19. 19. Large amount of recent research on attitudes is on the distinction between traditional, self-report attitude measures and "implicit" or unconscious attitudes. For example, experiments using the Implicit Association Test have found that people often demonstrate bias against other races, even when their questionnaire responses reveal equal mindedness. One study found that explicit attitudes correlate with verbal behavior in interracial interactions, whereas implicit attitudes correlate with nonverbal behavior. While Plato referred to the idea of the "crowd mind" and concepts such as social loafing and social facilitation were introduced in the late-1800s, it wasn't until after World War II that research on social psychology would begin in earnest. The horrors of the Holocaust led researchers to study the effects of social influence, conformity, and obedience. Social psychologically, youth in India can be divided into 3 different categories as mentioned below: Trait theory and Social psychological traits of youth in India: In psychology, Trait theory is a major approach to the study of human personality. Trait theorists are primarily interested in the measurement of traits, which can be defined as habitual patterns of behavior, thought, and emotion. According to this perspective, traits are relatively stable over time, 19
  20. 20. differ among individuals (e.g. some people are outgoing whereas others are shy), and influence behavior.Gordon Allport was an early pioneer in the study of traits, which he sometimes referred to as dispositions. In his approach, central traits are basic to an individual's personality, whereas secondary traits are more peripheral. Common traits are those recognized within a culture and may vary between cultures. Cardinal traits are those by which an individual may be strongly recognized. Since Allport's time, trait theorists have focused more on group statistics than on single individuals. Allport called these two emphases "nomothetic" and "idiographic," respectively. In this research I have focused in group traits which are common among the influencers in a society and more peripheral, hence mutating. Trait 1 # “Family is important” Indian youth are very family oriented and career focused. The career and family are the most important priority in their life. In INgene survy’2009 53% stated that family is the most important priority in their life and the then the career (39%) Photo trait 1 The Global TGI teen survey found 76% Indian youth believes that “it is important that my family thinks I am doing well” which is higher than any other country. Photo trait 2 20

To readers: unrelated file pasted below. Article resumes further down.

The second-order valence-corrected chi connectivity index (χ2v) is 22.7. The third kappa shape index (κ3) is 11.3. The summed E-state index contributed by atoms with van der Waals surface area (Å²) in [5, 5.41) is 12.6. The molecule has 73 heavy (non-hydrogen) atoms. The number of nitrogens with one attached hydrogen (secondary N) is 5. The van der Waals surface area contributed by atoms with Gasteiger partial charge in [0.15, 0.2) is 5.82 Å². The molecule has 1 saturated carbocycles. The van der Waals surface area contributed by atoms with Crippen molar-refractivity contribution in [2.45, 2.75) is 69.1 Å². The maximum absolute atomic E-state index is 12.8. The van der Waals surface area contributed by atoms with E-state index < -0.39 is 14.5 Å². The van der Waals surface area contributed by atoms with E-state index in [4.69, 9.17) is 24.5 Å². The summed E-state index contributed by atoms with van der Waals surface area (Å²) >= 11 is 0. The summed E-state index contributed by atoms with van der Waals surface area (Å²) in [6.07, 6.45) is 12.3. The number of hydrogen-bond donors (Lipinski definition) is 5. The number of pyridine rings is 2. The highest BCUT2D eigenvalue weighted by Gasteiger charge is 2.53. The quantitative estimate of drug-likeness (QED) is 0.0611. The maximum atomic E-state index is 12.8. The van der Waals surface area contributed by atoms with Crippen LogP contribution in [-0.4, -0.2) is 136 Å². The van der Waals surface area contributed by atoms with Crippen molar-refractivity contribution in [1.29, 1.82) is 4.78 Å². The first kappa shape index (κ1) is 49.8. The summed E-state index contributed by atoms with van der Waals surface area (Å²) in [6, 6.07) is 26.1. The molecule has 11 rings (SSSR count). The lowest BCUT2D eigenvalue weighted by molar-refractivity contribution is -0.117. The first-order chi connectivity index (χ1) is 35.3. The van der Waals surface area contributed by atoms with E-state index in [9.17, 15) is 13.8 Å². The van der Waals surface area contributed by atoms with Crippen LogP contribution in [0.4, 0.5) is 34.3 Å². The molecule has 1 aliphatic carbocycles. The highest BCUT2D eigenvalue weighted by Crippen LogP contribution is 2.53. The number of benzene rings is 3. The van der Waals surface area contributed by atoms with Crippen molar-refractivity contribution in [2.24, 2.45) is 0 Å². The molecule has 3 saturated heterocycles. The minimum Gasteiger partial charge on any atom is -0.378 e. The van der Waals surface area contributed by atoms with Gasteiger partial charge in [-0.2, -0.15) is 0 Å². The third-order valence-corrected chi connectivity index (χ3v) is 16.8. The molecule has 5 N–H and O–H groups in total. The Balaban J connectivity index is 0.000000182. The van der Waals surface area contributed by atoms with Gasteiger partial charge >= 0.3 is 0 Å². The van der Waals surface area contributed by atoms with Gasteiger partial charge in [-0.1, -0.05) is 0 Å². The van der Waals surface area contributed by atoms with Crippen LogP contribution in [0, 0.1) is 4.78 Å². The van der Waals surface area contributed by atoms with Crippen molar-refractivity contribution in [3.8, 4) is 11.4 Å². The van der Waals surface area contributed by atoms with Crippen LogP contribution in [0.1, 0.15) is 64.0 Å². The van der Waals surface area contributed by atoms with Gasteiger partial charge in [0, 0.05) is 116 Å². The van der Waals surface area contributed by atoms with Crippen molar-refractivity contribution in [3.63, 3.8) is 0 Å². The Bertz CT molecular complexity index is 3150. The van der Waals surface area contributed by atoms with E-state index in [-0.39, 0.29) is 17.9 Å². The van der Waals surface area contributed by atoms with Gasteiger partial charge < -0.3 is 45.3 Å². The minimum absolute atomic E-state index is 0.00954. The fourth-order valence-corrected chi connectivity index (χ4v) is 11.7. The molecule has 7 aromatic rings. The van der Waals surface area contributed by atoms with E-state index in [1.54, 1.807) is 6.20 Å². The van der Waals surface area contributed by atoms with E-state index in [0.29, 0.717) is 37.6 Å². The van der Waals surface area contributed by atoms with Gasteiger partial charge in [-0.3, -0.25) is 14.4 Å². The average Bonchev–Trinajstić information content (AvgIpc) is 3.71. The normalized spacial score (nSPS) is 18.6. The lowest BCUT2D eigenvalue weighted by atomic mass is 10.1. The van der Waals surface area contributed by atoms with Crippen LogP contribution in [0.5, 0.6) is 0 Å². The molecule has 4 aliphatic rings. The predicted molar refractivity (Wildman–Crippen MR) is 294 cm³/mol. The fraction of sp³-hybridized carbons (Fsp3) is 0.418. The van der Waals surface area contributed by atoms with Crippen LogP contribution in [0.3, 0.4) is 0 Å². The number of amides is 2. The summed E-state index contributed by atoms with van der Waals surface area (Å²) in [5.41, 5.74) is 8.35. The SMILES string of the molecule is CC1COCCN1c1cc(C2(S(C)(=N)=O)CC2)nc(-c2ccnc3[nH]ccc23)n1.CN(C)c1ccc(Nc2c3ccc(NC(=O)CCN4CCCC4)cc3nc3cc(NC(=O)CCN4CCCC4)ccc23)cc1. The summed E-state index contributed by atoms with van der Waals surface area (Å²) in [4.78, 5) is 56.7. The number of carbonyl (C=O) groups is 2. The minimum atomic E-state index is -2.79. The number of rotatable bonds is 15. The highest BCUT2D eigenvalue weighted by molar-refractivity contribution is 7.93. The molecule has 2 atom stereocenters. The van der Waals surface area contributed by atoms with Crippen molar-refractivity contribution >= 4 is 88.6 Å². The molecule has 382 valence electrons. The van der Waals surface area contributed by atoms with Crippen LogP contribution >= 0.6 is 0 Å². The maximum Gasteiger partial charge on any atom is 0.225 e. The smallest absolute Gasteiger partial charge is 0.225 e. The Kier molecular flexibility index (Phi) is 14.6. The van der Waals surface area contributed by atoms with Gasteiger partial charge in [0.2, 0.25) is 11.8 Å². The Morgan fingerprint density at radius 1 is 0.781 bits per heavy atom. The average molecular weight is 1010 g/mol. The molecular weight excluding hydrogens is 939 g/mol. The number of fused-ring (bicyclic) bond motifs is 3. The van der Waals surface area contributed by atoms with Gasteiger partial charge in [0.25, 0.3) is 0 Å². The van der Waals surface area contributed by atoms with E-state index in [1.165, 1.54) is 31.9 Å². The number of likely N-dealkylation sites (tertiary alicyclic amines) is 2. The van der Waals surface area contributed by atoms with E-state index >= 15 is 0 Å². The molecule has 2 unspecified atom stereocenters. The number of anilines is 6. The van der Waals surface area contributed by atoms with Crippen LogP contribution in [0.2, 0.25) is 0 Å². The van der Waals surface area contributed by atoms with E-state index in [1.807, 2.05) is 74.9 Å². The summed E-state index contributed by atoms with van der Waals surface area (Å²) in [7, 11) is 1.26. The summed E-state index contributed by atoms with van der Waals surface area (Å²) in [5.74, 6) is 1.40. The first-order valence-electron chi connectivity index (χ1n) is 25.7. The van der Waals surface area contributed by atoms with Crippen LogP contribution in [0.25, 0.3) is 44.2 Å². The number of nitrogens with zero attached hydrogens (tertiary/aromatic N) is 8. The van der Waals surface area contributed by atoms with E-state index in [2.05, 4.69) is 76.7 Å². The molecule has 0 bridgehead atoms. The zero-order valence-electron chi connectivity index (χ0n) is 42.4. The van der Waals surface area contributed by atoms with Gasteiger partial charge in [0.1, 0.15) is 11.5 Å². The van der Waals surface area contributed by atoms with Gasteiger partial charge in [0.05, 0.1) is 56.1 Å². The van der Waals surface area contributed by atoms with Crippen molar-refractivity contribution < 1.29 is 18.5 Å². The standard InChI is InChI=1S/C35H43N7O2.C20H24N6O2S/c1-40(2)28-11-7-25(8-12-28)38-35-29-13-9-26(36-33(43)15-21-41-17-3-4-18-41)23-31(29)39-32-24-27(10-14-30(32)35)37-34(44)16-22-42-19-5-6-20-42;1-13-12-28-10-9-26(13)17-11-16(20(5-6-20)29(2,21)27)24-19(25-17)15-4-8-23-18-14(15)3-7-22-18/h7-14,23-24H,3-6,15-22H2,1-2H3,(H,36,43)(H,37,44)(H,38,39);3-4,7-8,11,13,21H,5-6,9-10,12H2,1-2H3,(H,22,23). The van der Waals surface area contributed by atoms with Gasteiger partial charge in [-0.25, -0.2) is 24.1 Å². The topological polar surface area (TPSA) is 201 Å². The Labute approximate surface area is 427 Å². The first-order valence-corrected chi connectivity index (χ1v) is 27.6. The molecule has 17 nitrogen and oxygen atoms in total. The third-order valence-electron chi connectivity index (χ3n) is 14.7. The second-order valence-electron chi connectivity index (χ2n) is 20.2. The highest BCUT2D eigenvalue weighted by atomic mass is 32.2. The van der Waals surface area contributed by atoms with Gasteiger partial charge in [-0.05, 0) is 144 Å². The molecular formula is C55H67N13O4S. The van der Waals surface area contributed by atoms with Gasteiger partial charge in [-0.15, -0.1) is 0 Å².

21. 21. TRU Teen survey found that the most preferred way of spending time (of Indian youth) is with parents and friends. Chart 12 Chart 1 YES-2 survey found that most preferred food for Indian youth are South Indian dishes and Chat items. Table 10 21
  22. 22. Trait 2 # “being local / desi is becoming cool” The survey I did last year shows that the usage of loacal slang is becoming more popular than the English slang. Also the exhibitionism of being Indian is becoming stronger. Photo trait 3 Street food, lassi, local beverages, Indian comics, Gandhiji’s face in tee shirt is becoming more popular. This shows a movement towards Indianization of mindset of youth in India. Photo trait 4 22
  23. 23. Trait 3 # “Self confidence level is growing” This generation is becoming very confident about their capability and appearance. Photo trait 5 Trait 4 # “Relationship and iconic representation of emotions through smiley” Photo trait 6 23